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Over the past few years Lithuania has been buying plenty of new weaponry for its armed forces, but the purchase of ammunition reserves to go with them has not kept pace.
Shortage of ammunition despite Lithuania’s new weaponry
© DELFI / Mindaugas Ažušilis

Experts and Ministry of Defence representatives admit that there is no balance between the arms and ammunition available. Military experts told Lietuvos žinios that, according to one of the Ministry‘s of Defence plans, Lithuania intends to build up the required amount of ammunition over the next ten years to 2026.

Military experts claimed that even then, the ammunition available by 2026 would only be enough to supply the armed forces for six days of fighting. For some time Lithuania has relied on reserves from old Soviet weaponry but these have been depleted.

Defence Minister Social Democrat Juozas Olekas acknowledged that there was no balance between the weapons and ammunition available but said the problem would be solved in five years by 2021.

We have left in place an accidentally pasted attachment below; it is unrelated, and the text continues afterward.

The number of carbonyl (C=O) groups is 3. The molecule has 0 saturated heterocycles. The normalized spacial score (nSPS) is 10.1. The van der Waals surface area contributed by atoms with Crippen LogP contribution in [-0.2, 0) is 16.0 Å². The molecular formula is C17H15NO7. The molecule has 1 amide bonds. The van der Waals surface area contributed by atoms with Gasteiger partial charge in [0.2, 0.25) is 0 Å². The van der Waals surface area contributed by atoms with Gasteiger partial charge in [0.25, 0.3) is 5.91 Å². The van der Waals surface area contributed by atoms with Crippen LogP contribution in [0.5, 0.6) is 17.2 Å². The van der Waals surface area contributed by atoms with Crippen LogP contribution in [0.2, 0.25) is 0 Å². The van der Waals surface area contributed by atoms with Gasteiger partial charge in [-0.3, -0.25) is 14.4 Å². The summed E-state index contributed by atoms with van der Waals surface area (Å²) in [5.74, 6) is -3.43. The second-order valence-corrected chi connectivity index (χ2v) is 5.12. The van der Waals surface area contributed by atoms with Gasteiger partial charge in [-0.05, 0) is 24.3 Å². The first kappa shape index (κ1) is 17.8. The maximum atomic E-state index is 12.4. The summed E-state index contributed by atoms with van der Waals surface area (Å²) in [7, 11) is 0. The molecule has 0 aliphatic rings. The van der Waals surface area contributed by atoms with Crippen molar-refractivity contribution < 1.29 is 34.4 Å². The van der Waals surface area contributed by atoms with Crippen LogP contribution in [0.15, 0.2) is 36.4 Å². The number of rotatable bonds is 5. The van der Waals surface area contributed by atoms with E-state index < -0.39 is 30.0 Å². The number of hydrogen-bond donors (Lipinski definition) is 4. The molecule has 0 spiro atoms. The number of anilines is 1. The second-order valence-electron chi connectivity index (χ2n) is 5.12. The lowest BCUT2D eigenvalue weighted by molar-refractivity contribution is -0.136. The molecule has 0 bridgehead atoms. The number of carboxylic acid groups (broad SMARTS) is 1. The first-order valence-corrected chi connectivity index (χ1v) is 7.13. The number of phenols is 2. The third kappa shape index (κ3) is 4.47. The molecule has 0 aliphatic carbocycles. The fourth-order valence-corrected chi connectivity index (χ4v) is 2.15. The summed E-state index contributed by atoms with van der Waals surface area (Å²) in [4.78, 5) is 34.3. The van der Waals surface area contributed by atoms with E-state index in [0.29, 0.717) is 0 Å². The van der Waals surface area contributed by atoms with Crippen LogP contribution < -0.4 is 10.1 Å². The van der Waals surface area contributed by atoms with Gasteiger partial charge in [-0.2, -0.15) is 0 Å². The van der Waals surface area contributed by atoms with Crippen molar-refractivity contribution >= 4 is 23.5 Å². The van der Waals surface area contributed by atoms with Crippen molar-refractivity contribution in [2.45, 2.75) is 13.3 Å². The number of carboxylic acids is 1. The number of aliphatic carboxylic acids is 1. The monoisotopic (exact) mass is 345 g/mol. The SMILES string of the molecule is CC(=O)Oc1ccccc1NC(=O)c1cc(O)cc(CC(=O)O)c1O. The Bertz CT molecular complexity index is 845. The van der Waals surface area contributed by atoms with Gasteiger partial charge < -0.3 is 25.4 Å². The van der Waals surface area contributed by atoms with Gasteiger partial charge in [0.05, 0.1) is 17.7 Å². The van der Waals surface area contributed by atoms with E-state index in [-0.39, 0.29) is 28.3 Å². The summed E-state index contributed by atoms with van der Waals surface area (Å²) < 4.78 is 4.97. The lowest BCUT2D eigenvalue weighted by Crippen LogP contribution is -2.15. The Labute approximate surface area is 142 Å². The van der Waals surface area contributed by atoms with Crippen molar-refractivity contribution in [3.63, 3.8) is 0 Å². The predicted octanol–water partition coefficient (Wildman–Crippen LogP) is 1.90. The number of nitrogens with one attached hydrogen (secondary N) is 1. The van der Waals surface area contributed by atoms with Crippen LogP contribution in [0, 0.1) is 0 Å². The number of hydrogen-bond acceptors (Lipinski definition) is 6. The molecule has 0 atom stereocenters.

“Now there are still a lot of things missing. Over the past couple years the balance has been gradually restored to some point and it will be fully restored up to 2020-2021,” he said.

For many years now Defence Ministry‘s budget paled in comparison to other NATO countries, with more than a half of it spent on personnel, and the proportion of ​​expenditure on armaments and ammunition has only begun to increase in the last few years.

In 2011, only 1.5% of the Ministry‘s budget was allocated for weapons and equipment. Only two years ago this amount has been gradually increased: in 2014 it rose to 6.6%, and last year to 10.8% or €45.7 million.

“A soldier usually carries 7 magazines, 210 rounds of ammunition - that is the standard set. With such amount of ammunition a soldier is good for an hour and in an intense battle it could only last for 20 minutes. Moreover, there are 36 soldiers in a squad. Finally, the machine guns need ammunition as well. So it is easy to calculate how many millions of rounds of ammunition are needed,” said analyst Audrius Bačiulis.

Lzinios.lt

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